The Common Snook, Centropomus undecimalis
The Snook has a most distinctive body shape, featuring a tapered head and snout, underslung lower jaw, large fins and, most distinctive of all, a promi- nent black stripe running the full length of the lateral line. The stripe is present in all species of Snook. Coloration is generally dark gray to black on the dorsal surface, shading to silvery on the sides.The fins are yellowish. With many inshore fish, the coloration may vary with season and habitat. Snook of inside waters usually have darker sides.
OTHER NAMES: Lineside, Robalo, Ravillia
SIZE: Generally, the size range is from 3 to 15 pounds. Snook weighing 20 to 30 pounds are not unusual on either coast, especially around inlets and passes during the summer, when spawning takes place. A number of Snook topping 40 pounds have been caught over the years on both coasts, and the maximum may be 60 or more.World record 53 pounds, 10 ounces; Florida record 44 pounds, 3 ounces
FOOD VALUE: Snook are proportionately very thick through the shoulders, and their fillets represent a higher portion of total weight than most other fish. The fillets are mild yet flavorful and are ranked at the top of nearly everyone’s list of favorite fish.
GAME QUALITIES: One of the best for all-around fighting ability.The fight is usually featured by several long runs and a few jumps. Small Snook leap high in the manner of Ladyfish, while the really big females manage to clear only about half their bodies. Snook also are past masters at utilizing shoreline roots or any other obstructions to their advantage.
TACKLE AND BAITS: Even though spinning and bait- casting tackle are the most used, light saltwater boat rods get plenty of action, particularly when live-bait- ing in passes and inlets. Even heavier gear often gets the call for fishing from piers and bridges. Surf tack- le can be useful at times, although surf Snook are usually close to the beach, in easy range of casting gear. Fly fishermen take their Snook on large streamers and poppers, for the most part, while hard-lure casters rely heavily on mirror plugs, buck- tail and plastic jigs, jerk plugs, spoons and topwater plugs. Any small fish makes good live bait, as do live shrimp and crabs. Schooling baitfish, such as Pilchards, work wonders as both live chum and bait. Large dead baits fished on bottom take some very big Snook; best are Mullet heads and Ladyfish heads or halves.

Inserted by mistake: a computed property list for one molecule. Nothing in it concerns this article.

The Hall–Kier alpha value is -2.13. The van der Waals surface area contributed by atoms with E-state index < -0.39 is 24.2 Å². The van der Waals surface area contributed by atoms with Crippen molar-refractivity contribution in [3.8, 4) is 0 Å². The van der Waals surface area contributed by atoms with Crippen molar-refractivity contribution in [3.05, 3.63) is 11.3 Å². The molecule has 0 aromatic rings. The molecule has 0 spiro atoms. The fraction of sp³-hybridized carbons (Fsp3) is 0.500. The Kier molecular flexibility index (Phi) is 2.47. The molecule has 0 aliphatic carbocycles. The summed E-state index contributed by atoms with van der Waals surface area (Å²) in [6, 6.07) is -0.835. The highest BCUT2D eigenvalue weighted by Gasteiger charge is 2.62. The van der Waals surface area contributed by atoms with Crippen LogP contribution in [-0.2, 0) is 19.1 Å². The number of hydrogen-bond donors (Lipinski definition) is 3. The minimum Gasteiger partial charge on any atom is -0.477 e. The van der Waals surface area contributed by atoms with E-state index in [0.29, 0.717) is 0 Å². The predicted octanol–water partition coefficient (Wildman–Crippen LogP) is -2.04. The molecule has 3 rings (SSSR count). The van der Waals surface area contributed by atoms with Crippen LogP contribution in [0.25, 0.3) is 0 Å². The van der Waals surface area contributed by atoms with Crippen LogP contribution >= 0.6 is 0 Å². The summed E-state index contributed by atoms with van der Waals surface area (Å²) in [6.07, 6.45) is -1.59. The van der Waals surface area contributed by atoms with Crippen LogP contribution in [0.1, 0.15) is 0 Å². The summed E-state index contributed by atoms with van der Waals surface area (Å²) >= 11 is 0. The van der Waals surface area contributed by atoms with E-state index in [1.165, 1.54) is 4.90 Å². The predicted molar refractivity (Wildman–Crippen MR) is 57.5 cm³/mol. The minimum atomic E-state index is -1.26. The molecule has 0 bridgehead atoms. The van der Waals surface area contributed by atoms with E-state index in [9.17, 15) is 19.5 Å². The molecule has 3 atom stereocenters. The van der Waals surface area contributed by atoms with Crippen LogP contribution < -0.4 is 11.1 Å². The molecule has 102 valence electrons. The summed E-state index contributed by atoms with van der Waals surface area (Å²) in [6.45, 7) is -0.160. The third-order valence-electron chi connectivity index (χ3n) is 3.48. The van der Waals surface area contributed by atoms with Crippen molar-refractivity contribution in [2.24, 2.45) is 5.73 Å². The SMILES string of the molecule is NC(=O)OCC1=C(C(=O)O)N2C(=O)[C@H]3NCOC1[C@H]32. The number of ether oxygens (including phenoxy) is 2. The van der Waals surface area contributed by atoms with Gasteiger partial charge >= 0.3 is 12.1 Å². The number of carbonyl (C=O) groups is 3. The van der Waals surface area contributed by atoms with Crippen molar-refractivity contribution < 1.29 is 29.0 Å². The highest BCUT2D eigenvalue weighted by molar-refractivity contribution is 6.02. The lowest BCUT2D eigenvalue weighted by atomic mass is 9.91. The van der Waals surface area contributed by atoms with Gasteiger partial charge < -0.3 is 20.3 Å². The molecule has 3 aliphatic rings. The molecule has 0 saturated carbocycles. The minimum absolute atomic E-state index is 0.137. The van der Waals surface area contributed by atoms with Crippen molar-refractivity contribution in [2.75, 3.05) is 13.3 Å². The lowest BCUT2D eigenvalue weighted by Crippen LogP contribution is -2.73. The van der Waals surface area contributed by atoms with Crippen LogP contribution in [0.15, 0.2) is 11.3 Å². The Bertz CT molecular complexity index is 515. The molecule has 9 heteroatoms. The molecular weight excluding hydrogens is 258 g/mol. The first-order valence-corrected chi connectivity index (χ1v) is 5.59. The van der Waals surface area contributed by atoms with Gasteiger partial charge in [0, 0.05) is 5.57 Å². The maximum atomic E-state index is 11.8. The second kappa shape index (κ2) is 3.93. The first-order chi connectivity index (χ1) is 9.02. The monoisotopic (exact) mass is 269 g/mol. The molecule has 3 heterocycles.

RANGE: A tropical species, Snook are found on the larger islands of the Caribbean, includ- ing Cuba, Puerto Rico and Hispaniola.They are absent from the Bahamas, except for an occasional straggler in Bimini. In Florida, they are largely confined to about the lower half of the Peninsula. However, a few succes- sive years without damaging freezes will send them spreading northward, particularly on the Atlantic Coast, where they have been fishable even around Jacksonville at times. On the Gulf side, the Homosassa River seems to be the limit of their range, although wandering individuals are caught in the Panhandle on occasion. Even on the lower Gulf Coast, occasional freezes kill many Snook. Serious kills are far less common on the Atlantic side, where deeper, warmer water is closer at hand to pro- vide a haven.
HABITAT: Snook are fished in a variety of settings—mangrove shorelines; grassy flats and potholes; passes and inlets.They love to hang around bridge and pier pilings, or any kind of snag.They also are excellent surf fish in many areas.